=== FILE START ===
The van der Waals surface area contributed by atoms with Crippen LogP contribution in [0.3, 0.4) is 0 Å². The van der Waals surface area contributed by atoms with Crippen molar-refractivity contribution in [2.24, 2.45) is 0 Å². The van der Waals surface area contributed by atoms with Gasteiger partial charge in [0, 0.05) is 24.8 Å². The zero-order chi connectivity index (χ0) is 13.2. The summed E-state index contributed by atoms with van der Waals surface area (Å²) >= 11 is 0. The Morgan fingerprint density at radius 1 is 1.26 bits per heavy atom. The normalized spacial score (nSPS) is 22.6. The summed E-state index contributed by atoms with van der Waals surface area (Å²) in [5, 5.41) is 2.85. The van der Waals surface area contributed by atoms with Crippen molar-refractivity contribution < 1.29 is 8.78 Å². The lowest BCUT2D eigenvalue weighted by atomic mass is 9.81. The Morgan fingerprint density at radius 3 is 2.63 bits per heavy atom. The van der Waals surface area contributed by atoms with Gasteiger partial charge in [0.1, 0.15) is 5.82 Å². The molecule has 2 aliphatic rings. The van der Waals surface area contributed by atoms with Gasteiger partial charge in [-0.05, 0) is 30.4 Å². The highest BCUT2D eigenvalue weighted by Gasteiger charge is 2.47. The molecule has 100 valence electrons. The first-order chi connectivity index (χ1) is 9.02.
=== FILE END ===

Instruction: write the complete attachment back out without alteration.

The van der Waals surface area contributed by atoms with Crippen LogP contribution in [0.3, 0.4) is 0 Å². The van der Waals surface area contributed by atoms with Crippen molar-refractivity contribution in [2.24, 2.45) is 0 Å². The van der Waals surface area contributed by atoms with Gasteiger partial charge in [0, 0.05) is 24.8 Å². The zero-order chi connectivity index (χ0) is 13.2. The summed E-state index contributed by atoms with van der Waals surface area (Å²) >= 11 is 0. The Morgan fingerprint density at radius 1 is 1.26 bits per heavy atom. The normalized spacial score (nSPS) is 22.6. The summed E-state index contributed by atoms with van der Waals surface area (Å²) in [5, 5.41) is 2.85. The van der Waals surface area contributed by atoms with Crippen molar-refractivity contribution < 1.29 is 8.78 Å². The lowest BCUT2D eigenvalue weighted by atomic mass is 9.81. The Morgan fingerprint density at radius 3 is 2.63 bits per heavy atom. The van der Waals surface area contributed by atoms with Gasteiger partial charge in [0.1, 0.15) is 5.82 Å². The molecule has 2 aliphatic rings. The van der Waals surface area contributed by atoms with Gasteiger partial charge in [-0.05, 0) is 30.4 Å². The highest BCUT2D eigenvalue weighted by Gasteiger charge is 2.47. The molecule has 100 valence electrons. The first-order chi connectivity index (χ1) is 9.02.